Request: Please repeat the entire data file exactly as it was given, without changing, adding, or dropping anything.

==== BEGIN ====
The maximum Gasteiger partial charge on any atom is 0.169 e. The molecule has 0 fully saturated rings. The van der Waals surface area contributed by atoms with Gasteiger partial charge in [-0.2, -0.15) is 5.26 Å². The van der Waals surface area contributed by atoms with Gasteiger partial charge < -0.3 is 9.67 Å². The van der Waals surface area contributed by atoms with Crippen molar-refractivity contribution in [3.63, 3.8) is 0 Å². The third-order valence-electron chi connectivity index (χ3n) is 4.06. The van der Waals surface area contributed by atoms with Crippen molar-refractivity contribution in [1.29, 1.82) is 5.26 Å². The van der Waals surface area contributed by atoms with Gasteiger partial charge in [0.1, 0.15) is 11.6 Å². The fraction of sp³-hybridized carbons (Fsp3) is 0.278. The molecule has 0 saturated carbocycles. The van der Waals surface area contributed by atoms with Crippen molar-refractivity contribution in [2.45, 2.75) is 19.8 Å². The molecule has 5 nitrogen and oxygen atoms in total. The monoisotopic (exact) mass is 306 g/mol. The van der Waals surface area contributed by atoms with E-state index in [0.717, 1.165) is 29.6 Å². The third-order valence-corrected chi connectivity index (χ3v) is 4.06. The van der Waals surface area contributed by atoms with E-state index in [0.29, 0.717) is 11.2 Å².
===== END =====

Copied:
The maximum Gasteiger partial charge on any atom is 0.169 e. The molecule has 0 fully saturated rings. The van der Waals surface area contributed by atoms with Gasteiger partial charge in [-0.2, -0.15) is 5.26 Å². The van der Waals surface area contributed by atoms with Gasteiger partial charge < -0.3 is 9.67 Å². The van der Waals surface area contributed by atoms with Crippen molar-refractivity contribution in [3.63, 3.8) is 0 Å². The third-order valence-electron chi connectivity index (χ3n) is 4.06. The van der Waals surface area contributed by atoms with Crippen molar-refractivity contribution in [1.29, 1.82) is 5.26 Å². The van der Waals surface area contributed by atoms with Gasteiger partial charge in [0.1, 0.15) is 11.6 Å². The fraction of sp³-hybridized carbons (Fsp3) is 0.278. The molecule has 0 saturated carbocycles. The van der Waals surface area contributed by atoms with Crippen molar-refractivity contribution in [2.45, 2.75) is 19.8 Å². The molecule has 5 nitrogen and oxygen atoms in total. The monoisotopic (exact) mass is 306 g/mol. The van der Waals surface area contributed by atoms with E-state index in [0.717, 1.165) is 29.6 Å². The third-order valence-corrected chi connectivity index (χ3v) is 4.06. The van der Waals surface area contributed by atoms with E-state index in [0.29, 0.717) is 11.2 Å².